Additionally one has to ensure that corrections applied to the raw timing data used for orbit determination and the measurement of T do not presuppose the validity of special relativity. In fact, two corrections are routinely applied to GPS timing data, which are of relativistic origin and therefore do imply del c = 0: the correction for the gravitational redshift and the second-order Doppler shift of the rate of the satellite clock with respect to coordinate time, and the correction for the so-called Sagnac effect, which is due to the rotation of the Earth during signal transmission.

    Nevertheless, they fall into the trap of tautologically presupposing the validity of SR by their use of slow clock synchronization and Einstein clock synchronization as an ongoing re-synchronization technique to maintain synchronization during the operation of the GPS system (indirectly in both cases, since they simply used available data from the GPS system rather than conducting their own experiment). This seems to be a fatal flaw. Results that are tautologically determined are by definition unscientific and invalid.

    The paper states: “del c is the deviation from c of the observed velocity of a light signal traveling one way along a particular spatial direction with the measuring clocks synchronized using slow clock transport.” Slow clock transport is by definition equivalent to Einstein synchronization in the same inertial frame. And under Einstein synchronization the constant speed of light, regardless of the motion of the observer, is assumed. This is an operational assumption made in order to provide a simple and reliable way to synchronize distant clocks. It is important to note also that ongoing re-synchronization cannot, of course, be done using slow clock transport; Einstein synchronization (using light signals) must be used.

    This technique does of course provide a concrete method for defining simultaneity and thus for synchronizing distant clocks, but we must be careful to not use this technique and then forget that we have from the outset assumed an isotropic c in order to achieve synchronization. Unfortunately, Wolf & Petit overlooked this issue in their methodology.

    The 1997 paper is often cited (over 100 citations) as strong support for relativistic effects. While finding the methodological tautology in this paper is not readily apparent to the casual reader, it seems to be there nonetheless.

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    Quote Originally Posted by aramis720 View Post
    If this is the case, we are reduced to tautology in such analyses.

    Thoughts on this complicated set of issues?
    This is not a tautology because anyone who uses GPS to test the invariance of c will know about the SR and GR corrections. They will either not do the test or remove the corrections or use GPS signals that do not have the corrections.
    The corrections for SR are done by the receiver. The corrections for GR are the satellite clocks ticking as a different rate (easily corrected for).

    Wolf, P., & Petit, G. (1997). Satellite test of special relativity using the global positioning system. Physical Review A, 56(6), 4405–4409. doi:10.1103/physreva.56.4405 correct for "for the variable part of the
    gravitational redshift and second-order Doppler shift, the Sagnac effect, the ionospheric delay (using an ionosphere-free combination of the two frequencies), and the tropospheric delay".
    Last edited by Reality Check; 2018-Oct-09 at 02:42 AM.

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    Quote Originally Posted by aramis720 View Post
    The 1997 paper is often cited (over 100 citations) as strong support for relativistic effects. While finding the methodological tautology in this paper is not readily apparent to the casual reader, it seems to be there nonetheless.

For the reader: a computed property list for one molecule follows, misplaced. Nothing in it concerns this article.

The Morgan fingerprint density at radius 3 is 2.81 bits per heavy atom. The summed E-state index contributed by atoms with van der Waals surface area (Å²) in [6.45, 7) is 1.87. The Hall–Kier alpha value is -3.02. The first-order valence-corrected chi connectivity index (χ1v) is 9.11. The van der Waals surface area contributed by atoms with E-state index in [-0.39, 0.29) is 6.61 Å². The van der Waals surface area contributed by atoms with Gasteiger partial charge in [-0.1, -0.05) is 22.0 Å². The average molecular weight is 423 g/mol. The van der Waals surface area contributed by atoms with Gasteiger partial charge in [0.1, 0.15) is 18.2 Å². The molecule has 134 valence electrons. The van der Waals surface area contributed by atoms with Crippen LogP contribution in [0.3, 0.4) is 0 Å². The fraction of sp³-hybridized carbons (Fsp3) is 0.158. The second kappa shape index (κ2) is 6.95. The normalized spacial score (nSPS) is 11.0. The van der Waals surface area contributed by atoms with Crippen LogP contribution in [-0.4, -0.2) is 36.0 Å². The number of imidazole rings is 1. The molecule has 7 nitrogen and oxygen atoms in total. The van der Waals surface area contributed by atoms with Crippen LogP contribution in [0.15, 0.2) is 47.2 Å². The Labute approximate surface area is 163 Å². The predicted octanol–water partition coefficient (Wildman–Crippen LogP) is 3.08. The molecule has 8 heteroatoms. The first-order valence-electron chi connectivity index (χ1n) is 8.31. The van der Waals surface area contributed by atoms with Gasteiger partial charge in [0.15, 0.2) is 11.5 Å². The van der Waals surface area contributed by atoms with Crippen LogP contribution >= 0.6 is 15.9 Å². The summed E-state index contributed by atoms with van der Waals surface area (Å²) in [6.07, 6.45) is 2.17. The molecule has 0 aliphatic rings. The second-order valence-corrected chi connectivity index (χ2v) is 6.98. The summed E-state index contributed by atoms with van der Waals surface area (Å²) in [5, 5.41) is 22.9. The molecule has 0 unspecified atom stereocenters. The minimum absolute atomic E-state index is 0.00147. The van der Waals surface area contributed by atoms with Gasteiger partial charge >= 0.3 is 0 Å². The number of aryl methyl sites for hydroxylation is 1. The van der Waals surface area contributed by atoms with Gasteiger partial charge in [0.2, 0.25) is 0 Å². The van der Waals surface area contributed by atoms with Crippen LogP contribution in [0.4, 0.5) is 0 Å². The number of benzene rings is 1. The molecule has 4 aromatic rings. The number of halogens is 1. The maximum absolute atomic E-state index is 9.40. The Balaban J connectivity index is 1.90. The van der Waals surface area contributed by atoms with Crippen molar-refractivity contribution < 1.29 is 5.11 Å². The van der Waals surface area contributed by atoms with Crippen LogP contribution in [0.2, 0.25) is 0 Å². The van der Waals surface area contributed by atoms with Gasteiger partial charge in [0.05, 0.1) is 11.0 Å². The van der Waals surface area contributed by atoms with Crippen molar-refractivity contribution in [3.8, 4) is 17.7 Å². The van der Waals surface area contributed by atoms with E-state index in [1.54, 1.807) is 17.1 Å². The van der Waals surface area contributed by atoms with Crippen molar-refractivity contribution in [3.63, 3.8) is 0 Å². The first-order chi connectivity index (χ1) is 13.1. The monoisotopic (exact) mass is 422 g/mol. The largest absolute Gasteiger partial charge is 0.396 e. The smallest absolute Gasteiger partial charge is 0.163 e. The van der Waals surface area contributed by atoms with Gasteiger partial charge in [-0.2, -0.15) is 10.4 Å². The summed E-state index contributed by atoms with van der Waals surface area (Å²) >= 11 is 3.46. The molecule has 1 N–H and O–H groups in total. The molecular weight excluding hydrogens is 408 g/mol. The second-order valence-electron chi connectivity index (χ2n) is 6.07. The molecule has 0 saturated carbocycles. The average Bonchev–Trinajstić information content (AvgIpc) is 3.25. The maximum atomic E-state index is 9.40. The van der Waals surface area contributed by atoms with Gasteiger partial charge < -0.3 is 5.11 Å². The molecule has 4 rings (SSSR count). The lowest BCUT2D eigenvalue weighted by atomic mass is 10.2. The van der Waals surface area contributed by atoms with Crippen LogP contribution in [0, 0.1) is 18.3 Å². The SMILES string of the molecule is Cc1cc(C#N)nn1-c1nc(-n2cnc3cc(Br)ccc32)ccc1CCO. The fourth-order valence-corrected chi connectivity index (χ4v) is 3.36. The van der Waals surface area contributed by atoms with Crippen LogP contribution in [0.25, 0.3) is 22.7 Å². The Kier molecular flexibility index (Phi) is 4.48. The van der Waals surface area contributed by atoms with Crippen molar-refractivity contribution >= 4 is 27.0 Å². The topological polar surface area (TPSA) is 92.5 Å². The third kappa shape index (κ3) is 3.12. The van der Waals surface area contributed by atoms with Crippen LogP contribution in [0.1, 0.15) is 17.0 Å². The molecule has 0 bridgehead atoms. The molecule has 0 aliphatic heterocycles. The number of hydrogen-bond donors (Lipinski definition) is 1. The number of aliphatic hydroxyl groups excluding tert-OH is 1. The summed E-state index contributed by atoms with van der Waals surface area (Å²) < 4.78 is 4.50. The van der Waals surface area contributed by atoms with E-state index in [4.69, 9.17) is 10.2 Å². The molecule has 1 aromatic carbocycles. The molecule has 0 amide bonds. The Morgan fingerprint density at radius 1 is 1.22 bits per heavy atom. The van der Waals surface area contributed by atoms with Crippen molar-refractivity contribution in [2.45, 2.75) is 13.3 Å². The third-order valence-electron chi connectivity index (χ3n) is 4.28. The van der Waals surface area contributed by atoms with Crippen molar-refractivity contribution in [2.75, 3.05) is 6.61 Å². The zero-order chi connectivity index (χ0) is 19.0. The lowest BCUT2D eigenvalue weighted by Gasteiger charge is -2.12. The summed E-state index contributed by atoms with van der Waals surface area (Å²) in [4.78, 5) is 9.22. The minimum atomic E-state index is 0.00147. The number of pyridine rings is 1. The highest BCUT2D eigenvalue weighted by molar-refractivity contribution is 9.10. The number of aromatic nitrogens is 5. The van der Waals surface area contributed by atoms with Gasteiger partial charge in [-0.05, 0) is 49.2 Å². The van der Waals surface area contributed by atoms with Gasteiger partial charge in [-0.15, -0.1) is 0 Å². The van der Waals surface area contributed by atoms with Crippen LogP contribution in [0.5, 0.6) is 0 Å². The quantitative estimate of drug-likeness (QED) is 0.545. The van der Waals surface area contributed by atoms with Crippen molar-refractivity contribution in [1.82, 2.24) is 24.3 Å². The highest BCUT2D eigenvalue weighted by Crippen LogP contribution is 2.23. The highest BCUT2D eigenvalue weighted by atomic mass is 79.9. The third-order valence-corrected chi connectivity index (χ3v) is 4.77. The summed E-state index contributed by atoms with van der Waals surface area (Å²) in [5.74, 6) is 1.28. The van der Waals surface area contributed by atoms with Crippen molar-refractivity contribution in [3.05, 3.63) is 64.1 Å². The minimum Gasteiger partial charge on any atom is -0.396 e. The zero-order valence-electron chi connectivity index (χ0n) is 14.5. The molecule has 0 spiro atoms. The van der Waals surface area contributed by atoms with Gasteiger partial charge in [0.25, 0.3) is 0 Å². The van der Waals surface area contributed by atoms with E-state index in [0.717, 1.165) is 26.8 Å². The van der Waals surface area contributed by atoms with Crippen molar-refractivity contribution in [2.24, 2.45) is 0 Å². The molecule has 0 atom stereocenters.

Ok, addressing your concerns. You are conflating two things here, the first is a bulk calibration of the clocks, a full resynchrinisation. This is not an ongoing process. It happens outside the time frame of the experiment. The second is GR corrections applied to timing data. In stating that this becomes a tautology you are missing the point of the experiment.

    What it is doing is applying a predicted transform from GR to the data based on orbital and kinematic parameters. This transform should be one that keeps the GPS clock and the ground clock synchronised if you assumed the speed of light is constant. If the transform were not accurate you'd see a consistent difference correlated with the apparent velocity - ie the clocks would desynchronise. This is what the experiment is testing and by showing that the desynchronisation is not seen it shows that the underlying assumptions are good.

    Edit to add: the reason I break these two effects out is that the bulk resynchronisation is done by measuring the observed difference and correcting the clock. The GR corrections are the predictions from the theory under test. So if they were continually applying bulk corrections based on observations you might have a case for declaring the experiment useless. But they are not, they are simply predicting, observing and testing based on the theory. Standard scientific method.
    Last edited by Shaula; 2018-Oct-09 at 05:38 AM. Reason: Added clarification

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    Quote Originally Posted by aramis720 View Post
    My question was this: if data extracted from GPS is used to test the invariance of c aren't we reduced to a methodological tautology b/c an invariant c is assumed in all synchronization and re-synchronization of the satellites? So the answer of an invariant c is baked in to the methodology and we can't get anything other than an invariant c out of the data.
    Right, and it still gives the correct data, which means the "baked in assumptions" you are having issue with are shown to be correct, thus this being evidence that the speed of light is invariant. If the speed of light did vary, and you did this exact same thing, you would get wrong data all the time and GPS would not work. So yes, they are assuming a constant C for this experiment. And yes, their data agrees with reality. Thus, it shows that C is constant.

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    Over 3 weeks and nothing further from aramis720; we're done.

    aramis720, if you decide to continue this discussion before your 30 days are up, Report this post and we can reopen the thread. In either case, this is your last opportunity to discuss your idea on CQ.